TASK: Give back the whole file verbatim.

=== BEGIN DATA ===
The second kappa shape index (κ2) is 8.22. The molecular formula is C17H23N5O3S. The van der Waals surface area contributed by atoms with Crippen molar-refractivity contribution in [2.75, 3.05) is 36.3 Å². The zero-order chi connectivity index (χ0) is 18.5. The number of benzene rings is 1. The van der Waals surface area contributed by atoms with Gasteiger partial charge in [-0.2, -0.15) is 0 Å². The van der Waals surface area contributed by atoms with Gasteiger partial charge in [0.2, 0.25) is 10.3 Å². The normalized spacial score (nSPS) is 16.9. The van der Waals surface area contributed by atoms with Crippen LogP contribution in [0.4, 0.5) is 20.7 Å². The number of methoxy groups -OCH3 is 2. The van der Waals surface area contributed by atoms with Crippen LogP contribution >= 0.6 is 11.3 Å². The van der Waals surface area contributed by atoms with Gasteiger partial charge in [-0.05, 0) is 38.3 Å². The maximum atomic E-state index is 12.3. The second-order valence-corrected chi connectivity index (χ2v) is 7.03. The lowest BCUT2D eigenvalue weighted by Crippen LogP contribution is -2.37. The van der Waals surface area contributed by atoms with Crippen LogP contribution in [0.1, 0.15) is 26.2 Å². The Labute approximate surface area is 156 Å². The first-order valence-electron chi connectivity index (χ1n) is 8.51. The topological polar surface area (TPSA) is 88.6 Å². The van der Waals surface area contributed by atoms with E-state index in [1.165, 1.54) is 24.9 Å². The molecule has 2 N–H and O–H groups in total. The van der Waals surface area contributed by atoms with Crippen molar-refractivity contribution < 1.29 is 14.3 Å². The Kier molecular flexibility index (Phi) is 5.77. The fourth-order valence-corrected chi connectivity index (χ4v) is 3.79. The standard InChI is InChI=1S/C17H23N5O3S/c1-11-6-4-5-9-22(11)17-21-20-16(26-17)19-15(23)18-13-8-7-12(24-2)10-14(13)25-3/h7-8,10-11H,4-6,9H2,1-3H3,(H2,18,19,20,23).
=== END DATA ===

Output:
The second kappa shape index (κ2) is 8.22. The molecular formula is C17H23N5O3S. The van der Waals surface area contributed by atoms with Crippen molar-refractivity contribution in [2.75, 3.05) is 36.3 Å². The zero-order chi connectivity index (χ0) is 18.5. The number of benzene rings is 1. The van der Waals surface area contributed by atoms with Gasteiger partial charge in [-0.2, -0.15) is 0 Å². The van der Waals surface area contributed by atoms with Gasteiger partial charge in [0.2, 0.25) is 10.3 Å². The normalized spacial score (nSPS) is 16.9. The van der Waals surface area contributed by atoms with Crippen LogP contribution in [0.4, 0.5) is 20.7 Å². The number of methoxy groups -OCH3 is 2. The van der Waals surface area contributed by atoms with Crippen LogP contribution >= 0.6 is 11.3 Å². The van der Waals surface area contributed by atoms with Gasteiger partial charge in [-0.05, 0) is 38.3 Å². The maximum atomic E-state index is 12.3. The second-order valence-corrected chi connectivity index (χ2v) is 7.03. The lowest BCUT2D eigenvalue weighted by Crippen LogP contribution is -2.37. The van der Waals surface area contributed by atoms with Crippen LogP contribution in [0.1, 0.15) is 26.2 Å². The Labute approximate surface area is 156 Å². The first-order valence-electron chi connectivity index (χ1n) is 8.51. The topological polar surface area (TPSA) is 88.6 Å². The van der Waals surface area contributed by atoms with E-state index in [1.165, 1.54) is 24.9 Å². The molecule has 2 N–H and O–H groups in total. The van der Waals surface area contributed by atoms with Crippen molar-refractivity contribution < 1.29 is 14.3 Å². The Kier molecular flexibility index (Phi) is 5.77. The fourth-order valence-corrected chi connectivity index (χ4v) is 3.79. The standard InChI is InChI=1S/C17H23N5O3S/c1-11-6-4-5-9-22(11)17-21-20-16(26-17)19-15(23)18-13-8-7-12(24-2)10-14(13)25-3/h7-8,10-11H,4-6,9H2,1-3H3,(H2,18,19,20,23).